Charade may be a classic, but it doesn’t disappoint


Photo courtesy of Cafleurebon

Even while understanding the film culture in the early sixties, it is still jaw dropping to watch Charade, of 1963, and only see two women in the entirety of the film. Nevertheless, the movie’s satire and development of the plot as a whole makes the movie worth watching.

Charade follows Regina Lampert, played by Audrey Hepburn, after the murder of her husband, and the mystery of quarter of a million dollars he had stolen from the United States government. She meets Peter Joshua, played by Cary Grant, who has no shortage of identities and secrets up his sleeve.

The audience gets attached to Regina’s story through her complex blend of dry humor and grace throughout the film. She quickly throws off the idea of an average French woman in the sixties, as her first scene is her traveling alone in Sweden and talking of a divorce to her friend Sylvie, played by Dominique Minot.

Hepburn’s character is the classic golden girl of the silver screen. Though this is not dissimilar for her characters, as she usually plays the pretty young woman who comes from money, but isn’t afraid to voice her feelings and opinions, such as in Roman Holiday or Sabrina.

Regina’s characterization with a feminist approach could be described as complex, but in reality was just confusing. At the start of the movie she was seriously debating divorce and starting work again, it was later revealed Regina made no financial decisions in the relationship, and was dumbfounded in multiple scenes throughout the movie. However, this wasn’t an uncommon position for women to be found in at this time, and Regina not being able to trust or escape her husband has a very different message to the audience watching in modern times.

While Regina’s husband was only shown once, during his brief death scene, there are plenty of other men that invade her life, adding towards the plot of the film. Herman Scobie, played by George Kennedy, Leopold Gideon played by Ned Glass, and Tex Penthallow played by James Coburn, were all war veterans, who stole the 250,000 dollars together with Regina’s husband and planned to share it, but he stole it for himself. Since his death, the three act as the film’s main antagonist for the majority of the film.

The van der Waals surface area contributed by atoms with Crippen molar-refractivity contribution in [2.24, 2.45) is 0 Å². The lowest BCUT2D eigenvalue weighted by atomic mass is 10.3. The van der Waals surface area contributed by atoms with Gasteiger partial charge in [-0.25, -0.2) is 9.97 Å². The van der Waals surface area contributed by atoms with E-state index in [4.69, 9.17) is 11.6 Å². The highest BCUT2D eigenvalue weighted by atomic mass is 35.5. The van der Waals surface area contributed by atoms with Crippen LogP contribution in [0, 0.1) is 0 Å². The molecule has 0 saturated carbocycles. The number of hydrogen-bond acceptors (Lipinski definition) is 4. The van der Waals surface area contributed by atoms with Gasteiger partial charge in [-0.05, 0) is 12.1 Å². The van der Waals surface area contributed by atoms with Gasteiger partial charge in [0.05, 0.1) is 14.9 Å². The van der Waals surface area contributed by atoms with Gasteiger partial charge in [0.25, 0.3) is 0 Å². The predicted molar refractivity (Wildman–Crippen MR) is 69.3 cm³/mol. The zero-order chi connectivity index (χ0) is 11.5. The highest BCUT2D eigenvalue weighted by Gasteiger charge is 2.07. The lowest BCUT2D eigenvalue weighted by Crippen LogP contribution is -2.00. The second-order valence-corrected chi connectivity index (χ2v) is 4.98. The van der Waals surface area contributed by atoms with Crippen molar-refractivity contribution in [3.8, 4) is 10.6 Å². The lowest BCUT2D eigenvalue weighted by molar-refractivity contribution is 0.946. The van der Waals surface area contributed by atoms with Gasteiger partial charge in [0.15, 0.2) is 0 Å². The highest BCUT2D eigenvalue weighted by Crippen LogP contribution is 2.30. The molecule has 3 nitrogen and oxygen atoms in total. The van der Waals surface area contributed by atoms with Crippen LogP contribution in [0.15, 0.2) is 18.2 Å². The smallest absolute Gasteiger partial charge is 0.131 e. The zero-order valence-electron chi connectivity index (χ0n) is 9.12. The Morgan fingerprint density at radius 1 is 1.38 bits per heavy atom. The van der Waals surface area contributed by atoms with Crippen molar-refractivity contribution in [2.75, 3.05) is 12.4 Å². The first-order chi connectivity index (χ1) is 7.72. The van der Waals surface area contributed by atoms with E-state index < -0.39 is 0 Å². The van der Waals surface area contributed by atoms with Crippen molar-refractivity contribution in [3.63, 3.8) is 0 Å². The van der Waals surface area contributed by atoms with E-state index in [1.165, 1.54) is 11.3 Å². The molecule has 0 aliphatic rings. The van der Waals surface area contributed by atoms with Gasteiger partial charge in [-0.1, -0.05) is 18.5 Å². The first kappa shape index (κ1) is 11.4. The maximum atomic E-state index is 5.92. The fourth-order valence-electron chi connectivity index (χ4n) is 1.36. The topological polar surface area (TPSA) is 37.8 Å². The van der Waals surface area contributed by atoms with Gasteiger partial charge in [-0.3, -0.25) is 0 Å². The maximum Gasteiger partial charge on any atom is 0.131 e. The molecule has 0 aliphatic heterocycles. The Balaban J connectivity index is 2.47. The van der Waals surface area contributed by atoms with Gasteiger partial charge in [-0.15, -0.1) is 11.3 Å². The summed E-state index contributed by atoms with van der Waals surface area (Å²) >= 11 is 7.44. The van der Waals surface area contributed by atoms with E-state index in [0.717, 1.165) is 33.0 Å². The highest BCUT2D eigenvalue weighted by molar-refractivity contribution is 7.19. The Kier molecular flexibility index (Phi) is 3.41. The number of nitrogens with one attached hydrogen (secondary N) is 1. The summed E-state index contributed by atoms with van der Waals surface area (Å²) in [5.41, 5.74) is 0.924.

Along with other elements, the trio adds a comedic aspect to the supposed ‘mystery/thriller’ film. The only thing keeping the audience on their toes was trying to figure out which of the three was the most stupid.

One humorous moment was during Mr. Lampert’s funeral, and the introduction of the criminal trio. The way director Stanley Donen structured the scene is bizarre, viewers are confused on whether or not it’s okay to laugh, all while trying to determine what’s happening.

Charade was constantly playing with the emotions of the film through its sound. In several scenes, including the funeral scene, it’s complete silence, forcing the audience to pay close attention to what’s happening in the present scene, and being able to convey emotion of other characters through the volume of certain events. While the lack of a score made some scenes more boring than it with one, it certainly reminds the audience of the time period the movie was made in, making you enjoy the classic, ‘old timey,’ films.